I believe that stimulus will be introduced in the US with clauses that prevent stock buybacks.
I want to speculate that if the stimulus gains traction, then genuinely undervalued stocks will be worth aggressively buying at the bottom.
However many corporations openly admit and celebrate that over the last decade they have gorged on cheap stimulus money from the last crisis by issuing bonds and purchasing their own stock.
Many, if not all of those, will demonstrate that their growth was illusory, not organic fundamental growth, but merely a credit fueled bubble. For example, I saw a report that over a five year period post crisis, Pfizer spent the equivalent of 70% of its profits on buy backs, dividends and exec bonuses. In this case, if true, primary research into new molecules was stifled as a result and so their fundamentals are in my opinion not as good as what they should be.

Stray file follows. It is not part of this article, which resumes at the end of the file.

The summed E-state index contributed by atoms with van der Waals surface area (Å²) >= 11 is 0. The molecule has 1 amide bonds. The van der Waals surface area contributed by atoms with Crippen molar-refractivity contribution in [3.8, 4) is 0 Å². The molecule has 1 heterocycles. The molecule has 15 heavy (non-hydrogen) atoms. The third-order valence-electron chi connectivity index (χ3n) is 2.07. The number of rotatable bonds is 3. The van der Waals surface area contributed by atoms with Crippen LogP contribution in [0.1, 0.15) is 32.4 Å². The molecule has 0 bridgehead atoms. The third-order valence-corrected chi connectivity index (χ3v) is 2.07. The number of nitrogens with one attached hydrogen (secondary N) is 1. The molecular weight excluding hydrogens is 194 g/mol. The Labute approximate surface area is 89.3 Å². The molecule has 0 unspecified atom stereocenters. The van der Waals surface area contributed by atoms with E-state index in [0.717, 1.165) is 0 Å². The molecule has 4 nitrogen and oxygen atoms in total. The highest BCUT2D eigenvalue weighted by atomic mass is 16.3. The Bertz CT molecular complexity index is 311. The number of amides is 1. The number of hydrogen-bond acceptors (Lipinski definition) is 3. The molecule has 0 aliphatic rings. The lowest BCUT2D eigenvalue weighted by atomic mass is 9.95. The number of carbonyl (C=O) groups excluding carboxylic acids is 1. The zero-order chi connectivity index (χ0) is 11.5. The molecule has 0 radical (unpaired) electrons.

Here, amidst the covid19 paralysis, we see Hilton Hotels spending 2 billion not on staff support, but on their own share price:
I found this site for example, but is it comprehensive? How are stock buyback announcements made and are these announcements voluntary? If they are mandatory, are those mandates somehow circumvented? How can I determine which stocks have been up till now artificially inflated with buy backs in the US.
EDIT: I am beginning to understand that the question I really want to ask is:
- How can I determine if stock buybacks have been carried out.
- How can I determine if the firm has been using buybacks to prop up share price at the expense of intrinsic value.